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Publication numberUS6967934 B1
Publication typeGrant
Application numberUS 09/446,752
PCT numberPCT/DE1997/001731
Publication dateNov 22, 2005
Filing dateDec 30, 1998
Priority dateJun 24, 1997
Fee statusPaid
Also published asCA2294535A1, CA2294535C, CA2294542A1, CA2294542C, CA2294915A1, CA2294915C, CA2295313A1, CA2295313C, CN1143457C, CN1192516C, CN1192517C, CN1265240A, CN1265241A, CN1268262A, EP0992129A1, EP0992130A1, US6678262, US6693885, US7079496, WO1998059436A1, WO1998059437A1, WO1998059438A1, WO1998059439A1
Publication number09446752, 446752, PCT/1997/1731, PCT/DE/1997/001731, PCT/DE/1997/01731, PCT/DE/97/001731, PCT/DE/97/01731, PCT/DE1997/001731, PCT/DE1997/01731, PCT/DE1997001731, PCT/DE199701731, PCT/DE97/001731, PCT/DE97/01731, PCT/DE97001731, PCT/DE9701731, US 6967934 B1, US 6967934B1, US-B1-6967934, US6967934 B1, US6967934B1
InventorsJürgen Kockmann, Uwe Sydon, Hermann-Josef Terglane
Original AssigneeSiemens Aktiengesellschaft
Export CitationBiBTeX, EndNote, RefMan
External Links: USPTO, USPTO Assignment, Espacenet
Radio interface for a small wireless installation in the 2.4 GHZ ISM band
US 6967934 B1
Abstract
The present invention relates to a radio inter-face for a cordless small system using the 2.4 GHz ISM band. According to the present invention, a transmission system having a fixed station (1) and at least one mobile station (2, 3) is provided for this purpose, the fixed station (1) and the mobile station (2) each having devices (RF modules 4, 5) in order to transmit the data in time slots using a frequency-division multiplex method (FDMA) and a time-division multiplex method (TDMA), and with time division duplexing (TDD). As is known from DECT Standard, the data are modulated onto a carrier frequency (fx) using a GMSK modulation method. The RF modules (4, 5) in the fixed station (1) and, respectively, the mobile station (2) are in this case designed such that the carrier frequency (fx) is changed after a predetermined time period, which may correspond, for example, to the time duration of a time slot or of a transmission frame. A transmission frame in this case contains 16 time slots.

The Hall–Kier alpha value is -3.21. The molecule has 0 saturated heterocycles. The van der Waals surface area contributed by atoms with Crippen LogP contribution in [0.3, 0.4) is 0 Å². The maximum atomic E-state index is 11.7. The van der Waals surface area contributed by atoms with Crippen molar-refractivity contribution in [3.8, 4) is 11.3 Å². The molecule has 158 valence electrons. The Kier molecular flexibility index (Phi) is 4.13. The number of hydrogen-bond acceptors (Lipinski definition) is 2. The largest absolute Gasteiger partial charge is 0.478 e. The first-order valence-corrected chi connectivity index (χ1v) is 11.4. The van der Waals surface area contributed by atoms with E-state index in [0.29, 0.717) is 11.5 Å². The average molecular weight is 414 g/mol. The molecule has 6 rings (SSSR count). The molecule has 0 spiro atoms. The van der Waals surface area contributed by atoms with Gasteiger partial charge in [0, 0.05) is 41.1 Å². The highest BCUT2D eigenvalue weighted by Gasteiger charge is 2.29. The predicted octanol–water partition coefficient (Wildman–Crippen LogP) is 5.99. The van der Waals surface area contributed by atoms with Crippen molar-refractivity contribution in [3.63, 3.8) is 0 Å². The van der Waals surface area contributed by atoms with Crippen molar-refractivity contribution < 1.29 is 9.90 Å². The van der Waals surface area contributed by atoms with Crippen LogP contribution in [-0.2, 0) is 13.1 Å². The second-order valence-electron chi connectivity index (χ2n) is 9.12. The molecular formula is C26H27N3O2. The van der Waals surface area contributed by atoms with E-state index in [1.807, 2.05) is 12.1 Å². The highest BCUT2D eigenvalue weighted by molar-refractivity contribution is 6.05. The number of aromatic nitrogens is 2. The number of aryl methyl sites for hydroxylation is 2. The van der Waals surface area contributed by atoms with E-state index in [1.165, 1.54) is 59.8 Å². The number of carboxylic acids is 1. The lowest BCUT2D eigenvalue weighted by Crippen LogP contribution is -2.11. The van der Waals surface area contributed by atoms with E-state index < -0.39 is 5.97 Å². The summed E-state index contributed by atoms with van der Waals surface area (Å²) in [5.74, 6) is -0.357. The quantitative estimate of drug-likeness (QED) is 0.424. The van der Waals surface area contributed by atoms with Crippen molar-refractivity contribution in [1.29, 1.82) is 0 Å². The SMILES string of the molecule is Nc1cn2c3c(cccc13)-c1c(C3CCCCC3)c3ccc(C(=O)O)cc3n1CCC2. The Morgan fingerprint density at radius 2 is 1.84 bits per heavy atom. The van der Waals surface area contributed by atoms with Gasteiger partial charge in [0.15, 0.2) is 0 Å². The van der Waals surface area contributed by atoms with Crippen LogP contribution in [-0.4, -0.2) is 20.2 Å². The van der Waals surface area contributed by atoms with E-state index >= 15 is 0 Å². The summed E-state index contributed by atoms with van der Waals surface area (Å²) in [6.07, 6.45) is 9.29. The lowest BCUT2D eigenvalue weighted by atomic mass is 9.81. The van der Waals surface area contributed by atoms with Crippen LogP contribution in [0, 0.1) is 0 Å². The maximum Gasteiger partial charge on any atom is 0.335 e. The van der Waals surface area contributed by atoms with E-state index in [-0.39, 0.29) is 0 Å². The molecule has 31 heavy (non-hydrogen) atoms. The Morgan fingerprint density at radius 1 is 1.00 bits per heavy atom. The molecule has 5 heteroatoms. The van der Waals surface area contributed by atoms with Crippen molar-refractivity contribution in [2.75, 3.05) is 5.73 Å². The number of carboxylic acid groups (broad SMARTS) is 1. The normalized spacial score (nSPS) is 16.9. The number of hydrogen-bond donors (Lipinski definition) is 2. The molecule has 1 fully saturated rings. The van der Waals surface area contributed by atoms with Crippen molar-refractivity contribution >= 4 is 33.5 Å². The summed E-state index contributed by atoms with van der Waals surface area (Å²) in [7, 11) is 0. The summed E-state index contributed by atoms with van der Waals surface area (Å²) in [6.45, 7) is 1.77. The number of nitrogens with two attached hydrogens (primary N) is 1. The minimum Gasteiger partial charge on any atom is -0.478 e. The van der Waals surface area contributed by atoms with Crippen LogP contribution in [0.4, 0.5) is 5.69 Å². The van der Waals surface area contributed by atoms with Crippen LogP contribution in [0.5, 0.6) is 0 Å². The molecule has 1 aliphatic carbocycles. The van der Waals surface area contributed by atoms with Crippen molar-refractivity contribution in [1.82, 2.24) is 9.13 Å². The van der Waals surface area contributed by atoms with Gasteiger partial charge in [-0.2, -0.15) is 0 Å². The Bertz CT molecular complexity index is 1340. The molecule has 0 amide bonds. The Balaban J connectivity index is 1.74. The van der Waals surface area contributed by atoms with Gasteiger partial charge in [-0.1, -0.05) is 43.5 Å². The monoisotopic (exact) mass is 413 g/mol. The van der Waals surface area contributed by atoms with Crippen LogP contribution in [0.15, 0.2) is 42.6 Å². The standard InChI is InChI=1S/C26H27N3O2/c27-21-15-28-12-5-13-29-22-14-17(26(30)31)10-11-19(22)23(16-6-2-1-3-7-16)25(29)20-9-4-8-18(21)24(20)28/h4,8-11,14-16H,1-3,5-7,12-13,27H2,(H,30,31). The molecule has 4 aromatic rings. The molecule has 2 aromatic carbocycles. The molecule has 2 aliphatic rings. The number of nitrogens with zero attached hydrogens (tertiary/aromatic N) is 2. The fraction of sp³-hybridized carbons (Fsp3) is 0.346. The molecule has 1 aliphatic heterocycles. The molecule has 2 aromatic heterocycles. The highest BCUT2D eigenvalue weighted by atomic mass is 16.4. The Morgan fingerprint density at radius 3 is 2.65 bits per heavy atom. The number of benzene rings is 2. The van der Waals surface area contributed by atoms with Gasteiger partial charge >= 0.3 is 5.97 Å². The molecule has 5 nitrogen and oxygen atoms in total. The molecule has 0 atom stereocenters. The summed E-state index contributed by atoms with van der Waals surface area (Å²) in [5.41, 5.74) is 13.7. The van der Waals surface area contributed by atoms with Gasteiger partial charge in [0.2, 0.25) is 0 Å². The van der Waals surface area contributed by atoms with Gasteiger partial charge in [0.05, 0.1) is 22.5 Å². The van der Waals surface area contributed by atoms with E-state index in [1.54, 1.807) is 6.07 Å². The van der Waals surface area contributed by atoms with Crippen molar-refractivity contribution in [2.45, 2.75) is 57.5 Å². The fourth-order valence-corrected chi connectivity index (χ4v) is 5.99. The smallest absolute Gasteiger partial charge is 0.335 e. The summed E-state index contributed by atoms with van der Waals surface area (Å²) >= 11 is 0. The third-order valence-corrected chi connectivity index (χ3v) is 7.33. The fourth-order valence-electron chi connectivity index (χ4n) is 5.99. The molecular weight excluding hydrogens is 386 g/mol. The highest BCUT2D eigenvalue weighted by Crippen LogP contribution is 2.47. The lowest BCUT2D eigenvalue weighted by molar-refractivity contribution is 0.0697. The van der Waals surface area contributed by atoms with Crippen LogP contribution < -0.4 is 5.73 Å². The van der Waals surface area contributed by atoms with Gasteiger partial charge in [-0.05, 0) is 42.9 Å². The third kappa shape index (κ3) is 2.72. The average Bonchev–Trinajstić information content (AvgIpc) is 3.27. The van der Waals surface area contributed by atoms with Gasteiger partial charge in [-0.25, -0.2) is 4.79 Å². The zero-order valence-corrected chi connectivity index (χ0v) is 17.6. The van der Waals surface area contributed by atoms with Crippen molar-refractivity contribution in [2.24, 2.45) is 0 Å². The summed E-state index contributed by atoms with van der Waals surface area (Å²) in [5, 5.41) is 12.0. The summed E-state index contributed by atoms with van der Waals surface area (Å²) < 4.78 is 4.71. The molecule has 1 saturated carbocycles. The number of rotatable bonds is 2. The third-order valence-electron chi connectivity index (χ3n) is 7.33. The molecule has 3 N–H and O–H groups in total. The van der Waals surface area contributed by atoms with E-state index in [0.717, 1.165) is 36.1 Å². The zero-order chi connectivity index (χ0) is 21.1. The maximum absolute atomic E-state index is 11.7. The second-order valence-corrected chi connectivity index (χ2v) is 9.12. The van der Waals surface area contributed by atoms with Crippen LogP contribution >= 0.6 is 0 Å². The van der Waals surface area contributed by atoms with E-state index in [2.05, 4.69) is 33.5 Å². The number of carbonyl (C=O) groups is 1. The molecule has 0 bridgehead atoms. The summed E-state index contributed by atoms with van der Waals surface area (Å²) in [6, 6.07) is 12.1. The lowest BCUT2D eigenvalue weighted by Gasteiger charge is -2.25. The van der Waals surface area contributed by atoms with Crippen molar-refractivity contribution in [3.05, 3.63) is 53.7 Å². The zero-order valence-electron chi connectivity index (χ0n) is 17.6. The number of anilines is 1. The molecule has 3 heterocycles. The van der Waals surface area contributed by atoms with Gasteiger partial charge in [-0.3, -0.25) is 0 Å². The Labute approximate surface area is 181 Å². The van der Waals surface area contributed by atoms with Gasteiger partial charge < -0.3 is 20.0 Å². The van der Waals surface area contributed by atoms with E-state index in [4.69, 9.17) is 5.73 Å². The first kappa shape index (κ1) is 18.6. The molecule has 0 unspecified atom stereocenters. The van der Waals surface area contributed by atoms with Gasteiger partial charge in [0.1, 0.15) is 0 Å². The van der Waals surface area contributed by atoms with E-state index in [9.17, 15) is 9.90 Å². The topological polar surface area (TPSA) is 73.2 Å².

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Claims(12)
1. A method for wire-free transmission of data, said method comprising:
transmitting data in time slots using frequency-division multiplexing, time-division multiplexing and with time division duplexing, a transmission frame having 16 time slots;
modulating said data onto a carrier frequency using a Gaussian Minimum Shift Keying GMSK modulation; and
changing said carrier frequency after a predetermined time period;
wherein an active time slot in which said data is transmitted is followed in each case by an inactive time slot in which no data is transmitted.
2. The method according to claim 1, wherein between 80 and 100 carrier frequencies are used.
3. The method according to claim 1, wherein said data is transmitted in a frequency band between 2.4 GHz and 2.4835 GHz.
4. The method according to claim 1, wherein said predetermined time period after which said carrier frequency is changed corresponds to one of the time slot, the transmission frame, and an integer multiple of one of the time slot and the transmission frame.
5. The method according to claim 1, wherein a time duration of said inactive time slots is half a time duration of said active time slots.